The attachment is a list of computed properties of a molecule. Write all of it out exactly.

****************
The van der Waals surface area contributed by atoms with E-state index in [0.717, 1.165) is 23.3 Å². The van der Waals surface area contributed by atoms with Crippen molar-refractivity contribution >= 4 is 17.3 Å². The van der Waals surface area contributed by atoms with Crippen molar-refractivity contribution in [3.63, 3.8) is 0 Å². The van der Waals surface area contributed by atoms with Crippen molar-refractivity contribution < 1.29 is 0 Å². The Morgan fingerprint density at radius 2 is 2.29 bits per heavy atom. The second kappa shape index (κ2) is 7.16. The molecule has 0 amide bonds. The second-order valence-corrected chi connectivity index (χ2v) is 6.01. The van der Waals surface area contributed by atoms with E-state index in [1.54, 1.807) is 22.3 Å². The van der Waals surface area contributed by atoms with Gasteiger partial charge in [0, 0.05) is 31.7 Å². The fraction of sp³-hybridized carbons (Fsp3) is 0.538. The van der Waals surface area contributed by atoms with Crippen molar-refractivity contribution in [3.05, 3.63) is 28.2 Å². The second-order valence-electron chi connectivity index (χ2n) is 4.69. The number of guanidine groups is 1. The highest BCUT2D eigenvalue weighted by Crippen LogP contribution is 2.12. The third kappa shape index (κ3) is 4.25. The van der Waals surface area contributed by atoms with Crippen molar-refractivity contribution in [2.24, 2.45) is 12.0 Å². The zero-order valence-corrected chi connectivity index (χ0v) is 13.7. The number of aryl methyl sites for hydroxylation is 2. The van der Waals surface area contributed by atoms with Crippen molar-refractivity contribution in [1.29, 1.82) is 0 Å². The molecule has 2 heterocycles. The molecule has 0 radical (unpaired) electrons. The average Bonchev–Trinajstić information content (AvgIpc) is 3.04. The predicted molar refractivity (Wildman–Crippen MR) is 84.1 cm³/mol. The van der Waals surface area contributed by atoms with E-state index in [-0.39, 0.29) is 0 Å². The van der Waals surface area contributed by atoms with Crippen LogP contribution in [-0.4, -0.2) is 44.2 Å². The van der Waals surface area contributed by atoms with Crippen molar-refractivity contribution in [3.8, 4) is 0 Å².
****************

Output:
The van der Waals surface area contributed by atoms with E-state index in [0.717, 1.165) is 23.3 Å². The van der Waals surface area contributed by atoms with Crippen molar-refractivity contribution >= 4 is 17.3 Å². The van der Waals surface area contributed by atoms with Crippen molar-refractivity contribution in [3.63, 3.8) is 0 Å². The van der Waals surface area contributed by atoms with Crippen molar-refractivity contribution < 1.29 is 0 Å². The Morgan fingerprint density at radius 2 is 2.29 bits per heavy atom. The second kappa shape index (κ2) is 7.16. The molecule has 0 amide bonds. The second-order valence-corrected chi connectivity index (χ2v) is 6.01. The van der Waals surface area contributed by atoms with E-state index in [1.54, 1.807) is 22.3 Å². The van der Waals surface area contributed by atoms with Gasteiger partial charge in [0, 0.05) is 31.7 Å². The fraction of sp³-hybridized carbons (Fsp3) is 0.538. The van der Waals surface area contributed by atoms with Crippen molar-refractivity contribution in [3.05, 3.63) is 28.2 Å². The second-order valence-electron chi connectivity index (χ2n) is 4.69. The number of guanidine groups is 1. The highest BCUT2D eigenvalue weighted by Crippen LogP contribution is 2.12. The third kappa shape index (κ3) is 4.25. The van der Waals surface area contributed by atoms with Crippen molar-refractivity contribution in [2.24, 2.45) is 12.0 Å². The zero-order valence-corrected chi connectivity index (χ0v) is 13.7. The number of aryl methyl sites for hydroxylation is 2. The van der Waals surface area contributed by atoms with Crippen molar-refractivity contribution in [1.29, 1.82) is 0 Å². The molecule has 2 heterocycles. The molecule has 0 radical (unpaired) electrons. The average Bonchev–Trinajstić information content (AvgIpc) is 3.04. The predicted molar refractivity (Wildman–Crippen MR) is 84.1 cm³/mol. The van der Waals surface area contributed by atoms with E-state index in [-0.39, 0.29) is 0 Å². The van der Waals surface area contributed by atoms with Crippen LogP contribution in [-0.4, -0.2) is 44.2 Å². The van der Waals surface area contributed by atoms with Crippen molar-refractivity contribution in [3.8, 4) is 0 Å².